First; Whereas he has up and down in these Letters, objected several Texts against the Socinian Heresy of but One God; and in defence of the Catholic and Orthodox Doctrine of Three Gods: as to those Texts which he has only cited, without inlarging or criticizing upon them, I refer my self to the Explications in the Brief History of the Soci­nians, and to the Defence of that History. He saith (Lett. 3. pag. 42.) that Dr. Sherlock has confuted that History. I observe, that the Orthodox Writers cry up one anothers Books, as clear Victories; though those Books are as contrary to one another as they are to the Socinians; and if any one of them has confuted the Socinians, he has at the same time confuted all his own Party, and even Holy-mother Church her self. If Dr. Sherlock has confuted the Brief History, he must needs too have confuted Dr. Wallis his four Sabellian Letters. If he has proved, that there are Three Infinite Intelligent Beings, Minds, and Spirits, then he has con­futed those that say, the Trinity is Three Some­whats, without true Name, or true Notion; Three [Page 17] Capacities or Respects, Three Names or Ti­tles of God, Three Modes or Relations to his Creatures, namely Creator, Redeemer, and Sanctifier. And if Dr. Wallis has proved this last in his celebrated Letter, he has without doubt confuted Dr. Sherlock; who asserts Three Infinite Spirits and Beings; who are one God, only as they are Mutually Con­scious, or know and feel one anothers Minds and Actions. And both of them have con­futed Mother Church, who hath in several Ge­neral Councils Anathematized the Doctrine of Sabellius, whom Dr. Wallis follows; and the Heresy of Philoponus and Abbat Joachim, who are followed by Dr. Sherlock. That a Sabellian should tell a Tritheist, he has confu­ted the Socinians, is such a Complement, that if the Vindicator doth not take it for a Jeer, he is (without doubt) so much a Gentleman, as by way of requital to publish to the World in his Next, that Dr. Wallis has eternally and irrefragably confuted the Neighbour, and the Neighbour's Friend.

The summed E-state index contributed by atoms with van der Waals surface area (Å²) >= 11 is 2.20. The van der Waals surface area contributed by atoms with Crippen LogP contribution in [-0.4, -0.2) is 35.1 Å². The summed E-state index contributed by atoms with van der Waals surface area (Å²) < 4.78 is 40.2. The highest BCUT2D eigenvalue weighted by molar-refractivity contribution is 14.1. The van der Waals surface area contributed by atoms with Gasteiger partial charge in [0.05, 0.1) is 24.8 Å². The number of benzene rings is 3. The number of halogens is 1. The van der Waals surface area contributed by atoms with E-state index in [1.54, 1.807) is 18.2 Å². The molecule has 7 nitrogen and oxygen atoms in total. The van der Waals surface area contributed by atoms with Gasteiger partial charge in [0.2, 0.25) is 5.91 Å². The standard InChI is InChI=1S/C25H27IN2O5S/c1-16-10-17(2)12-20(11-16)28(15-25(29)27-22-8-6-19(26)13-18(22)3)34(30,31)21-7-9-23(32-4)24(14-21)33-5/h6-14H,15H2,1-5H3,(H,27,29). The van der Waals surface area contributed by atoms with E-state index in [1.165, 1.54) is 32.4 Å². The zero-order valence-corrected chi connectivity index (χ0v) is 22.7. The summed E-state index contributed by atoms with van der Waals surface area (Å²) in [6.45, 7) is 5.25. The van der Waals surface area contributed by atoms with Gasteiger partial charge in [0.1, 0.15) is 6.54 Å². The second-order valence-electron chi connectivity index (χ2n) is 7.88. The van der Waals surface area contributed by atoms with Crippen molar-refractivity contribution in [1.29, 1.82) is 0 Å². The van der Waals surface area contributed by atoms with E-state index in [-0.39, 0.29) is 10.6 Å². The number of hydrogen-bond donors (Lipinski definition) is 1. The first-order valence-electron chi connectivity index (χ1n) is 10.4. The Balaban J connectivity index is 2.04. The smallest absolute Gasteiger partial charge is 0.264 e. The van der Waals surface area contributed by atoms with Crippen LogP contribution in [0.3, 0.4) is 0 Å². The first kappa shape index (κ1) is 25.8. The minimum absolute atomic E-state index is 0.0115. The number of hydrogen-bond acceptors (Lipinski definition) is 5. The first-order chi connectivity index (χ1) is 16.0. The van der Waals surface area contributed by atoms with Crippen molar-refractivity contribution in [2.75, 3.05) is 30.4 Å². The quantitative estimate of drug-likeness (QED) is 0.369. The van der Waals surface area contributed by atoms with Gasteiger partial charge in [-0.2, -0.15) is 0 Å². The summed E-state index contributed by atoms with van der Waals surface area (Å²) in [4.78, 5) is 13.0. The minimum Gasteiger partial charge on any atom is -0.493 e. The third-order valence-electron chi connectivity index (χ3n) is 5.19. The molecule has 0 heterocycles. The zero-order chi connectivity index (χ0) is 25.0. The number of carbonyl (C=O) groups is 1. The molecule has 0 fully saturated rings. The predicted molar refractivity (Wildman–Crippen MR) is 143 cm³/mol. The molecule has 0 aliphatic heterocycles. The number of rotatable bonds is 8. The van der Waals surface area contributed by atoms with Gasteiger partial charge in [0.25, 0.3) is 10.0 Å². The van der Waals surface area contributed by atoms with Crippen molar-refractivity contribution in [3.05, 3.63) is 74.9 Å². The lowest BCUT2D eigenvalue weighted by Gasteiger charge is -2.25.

In the mean time, I cannot but wonder, that the Orthodox Writers being so badly agreed, what their Trinity is, that they have nothing left in common among them but on­ly the word Trinity: I wonder, (I say) that they should so earnestly contend for a Word, which themselves confess, is neither found in Scripture, nor was known to first and pure Antiquity. The two great Reformers, Lu­ther and Calvin, were not so much taken with this Word, as we are now adays. M. Luther (Postil. major. Dominic.) says; ‘The word Trinity sounds odly, and is an humane In­vention. It were better to call Almighty God, God, than Trinity. J. Calvin (Ad­mon. 1. ad Polonos) says; ‘I like not this Prayer, O Holy Blessed and Glorious Trinity. It savours of Barbarity; — the word Trinity is barbarous, insipid, profane, an humane Invention, grounded on no Testi­mony of God's Word, the Popish God, unknown to the Prophets and Apostles.’

I observed in my former Letter, that our Saviour says, John 17.1, 3. Father, — this is Life eternal, that they know Thee (the only true God) and Jesus Christ whom thou hast sent. Or, Jesus Christ thy Messenger. I alledged this Text to prove, that only the Father is the true God. The Doctor (at Lett. 3. pag. 51.) gives three Answers. And of these, the first and third are contrary to and destructive of one another; if the first is true, the third must be false; if the third be true, the first is false. For the first sup­poses, that by Father here is meant only the Person of the Father, or the first Person in the Trinity; the other supposes, that by Fa­ther is meant God in the most large sense; so as to comprize the Father, Son, and Holy Spirit. I will examine the three Answers severally.